Masters of Horror: Season 2, Episode 7

The Screwfly Solution (8 Dec. 2006)

TV Episode  -   -  Horror | Thriller
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A strange virus renders the entire human male population into homicidal maniacs who end up wiping out all females, leaving a woman and her daughter to fend for themselves.



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Episode cast overview, first billed only:
Steve Lawlor ...
The Private
William S. Taylor ...
The Mayor
Don House ...
Steve Makaj ...
J. Winston Carroll ...
General (as J.W. Carroll)
Tara Leigh ...
Rob Morton ...
Rodney Bearden (as Nelson Carter-Leis)
Bill Mackenzie ...


A strange virus renders the entire human male population into homicidal maniacs who end up wiping out all females, leaving a woman and her daughter to fend for themselves.

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Horror | Thriller


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8 December 2006 (USA)  »

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Did You Know?


During the scene in which the soldiers were shown pornographic movies in the lab, the clip of the Japanese women was taken from 'Imprint', the 13th episode of the first season. Since it was decided that 'Imprint' was too graphic for television so was not aired, this was the first time it was seen in the US before being released on DVD. See more »


(at around 45 mins) The "Stewart, British Columbia, October" text screen is supposed to say "November" since the other texts are monthly, the previous one was already "October", and the next one is "December". See more »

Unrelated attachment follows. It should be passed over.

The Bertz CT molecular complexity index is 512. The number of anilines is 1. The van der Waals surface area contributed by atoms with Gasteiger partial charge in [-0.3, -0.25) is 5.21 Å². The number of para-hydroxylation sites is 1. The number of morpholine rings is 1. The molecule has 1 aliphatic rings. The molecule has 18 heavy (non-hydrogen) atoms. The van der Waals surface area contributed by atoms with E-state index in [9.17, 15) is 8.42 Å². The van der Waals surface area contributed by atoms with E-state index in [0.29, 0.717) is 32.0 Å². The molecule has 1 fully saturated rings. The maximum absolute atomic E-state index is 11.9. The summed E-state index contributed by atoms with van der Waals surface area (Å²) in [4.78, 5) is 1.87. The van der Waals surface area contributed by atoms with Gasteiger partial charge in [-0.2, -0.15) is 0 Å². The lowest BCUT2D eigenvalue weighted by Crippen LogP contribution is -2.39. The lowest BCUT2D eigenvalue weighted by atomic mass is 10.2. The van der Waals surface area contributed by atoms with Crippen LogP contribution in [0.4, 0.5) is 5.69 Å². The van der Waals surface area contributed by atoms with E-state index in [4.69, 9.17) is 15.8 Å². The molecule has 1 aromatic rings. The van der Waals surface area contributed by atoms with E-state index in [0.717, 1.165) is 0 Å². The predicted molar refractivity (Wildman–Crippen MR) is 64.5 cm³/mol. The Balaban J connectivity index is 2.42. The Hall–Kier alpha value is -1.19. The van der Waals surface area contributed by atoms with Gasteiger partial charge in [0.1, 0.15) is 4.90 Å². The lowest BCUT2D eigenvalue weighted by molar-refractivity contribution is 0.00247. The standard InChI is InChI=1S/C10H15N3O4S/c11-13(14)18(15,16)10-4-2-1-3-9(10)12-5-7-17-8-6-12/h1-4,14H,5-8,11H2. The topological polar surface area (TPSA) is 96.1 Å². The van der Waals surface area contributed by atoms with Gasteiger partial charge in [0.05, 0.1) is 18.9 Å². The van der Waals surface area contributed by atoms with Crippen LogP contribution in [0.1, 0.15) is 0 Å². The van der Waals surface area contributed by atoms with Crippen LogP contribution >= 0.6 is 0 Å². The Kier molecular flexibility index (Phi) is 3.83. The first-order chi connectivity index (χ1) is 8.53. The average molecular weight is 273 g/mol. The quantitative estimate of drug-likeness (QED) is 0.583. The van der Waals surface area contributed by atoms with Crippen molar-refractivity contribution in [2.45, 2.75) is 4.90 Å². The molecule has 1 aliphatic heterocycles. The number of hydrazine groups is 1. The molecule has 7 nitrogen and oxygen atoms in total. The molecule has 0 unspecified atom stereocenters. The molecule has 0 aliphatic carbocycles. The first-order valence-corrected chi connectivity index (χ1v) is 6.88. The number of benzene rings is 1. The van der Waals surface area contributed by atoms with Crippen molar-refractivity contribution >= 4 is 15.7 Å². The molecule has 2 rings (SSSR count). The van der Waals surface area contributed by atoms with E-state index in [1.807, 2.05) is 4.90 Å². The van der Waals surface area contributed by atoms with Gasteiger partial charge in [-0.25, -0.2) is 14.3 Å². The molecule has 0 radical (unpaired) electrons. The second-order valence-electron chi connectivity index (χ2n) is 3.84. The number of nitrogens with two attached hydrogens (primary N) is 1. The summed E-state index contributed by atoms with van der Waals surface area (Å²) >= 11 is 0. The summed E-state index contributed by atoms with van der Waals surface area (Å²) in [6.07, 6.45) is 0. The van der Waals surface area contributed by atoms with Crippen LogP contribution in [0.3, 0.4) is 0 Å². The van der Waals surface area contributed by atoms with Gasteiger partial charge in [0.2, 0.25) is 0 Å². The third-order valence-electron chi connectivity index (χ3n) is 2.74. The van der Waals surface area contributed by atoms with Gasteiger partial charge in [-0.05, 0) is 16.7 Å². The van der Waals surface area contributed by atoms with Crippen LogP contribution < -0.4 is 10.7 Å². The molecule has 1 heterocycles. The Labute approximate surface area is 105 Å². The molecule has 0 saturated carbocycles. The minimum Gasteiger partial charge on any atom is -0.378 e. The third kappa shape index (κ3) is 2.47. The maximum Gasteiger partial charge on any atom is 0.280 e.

Featured in Hagan Reviews: The Screwfly Solution See more »


performed by Chimaira
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User Reviews

While Not a Strong Movie, Some Very Strong Writing
1 February 2007 | by (United States) – See all my reviews

There exists a way of eliminating insects where the bugs can be tricked into forgetting how to mate, thus lowering the population of harmful species. But what if this method were tried on humans? As humans are wired so that aggression and sexual energy are very close, could they be cross-wired to confuse one with the other? What would the results be?

This episode of "Masters of Horror", starring "Beverly Hills 90210" alumnus Jason Priestley, comes across as more of an "Outer Limits" episode and less of a horror story. More science fiction and less macabre, if you will. But a great story just the same, with some deep themes and plenty of gratuitous violence for the horror buffs. (Nudity, too.) Not surprisingly, this look at culture is coming from Joe Dante, who last season satirized the war in Iraq with "Homecoming"... a film that was of a much more horror nature and less serious than this one, but ultimately more satisfying (I'll get to that in a bit).

We have some heavy issues here: domestic violence, global warming, bird flu, radical Islam, fundamentalist Christianity. They're all tied in to the growing trend of men mass-murdering women the world over. We even have the discussion of how young women should dress, which calls to mind the words of the Australian Muslim leader who compared uncovered women to "rotting meat" recently (I write this February 2007). The clothing designed for younger women is something society should address, I think... though not necessarily for the reasons this film discusses.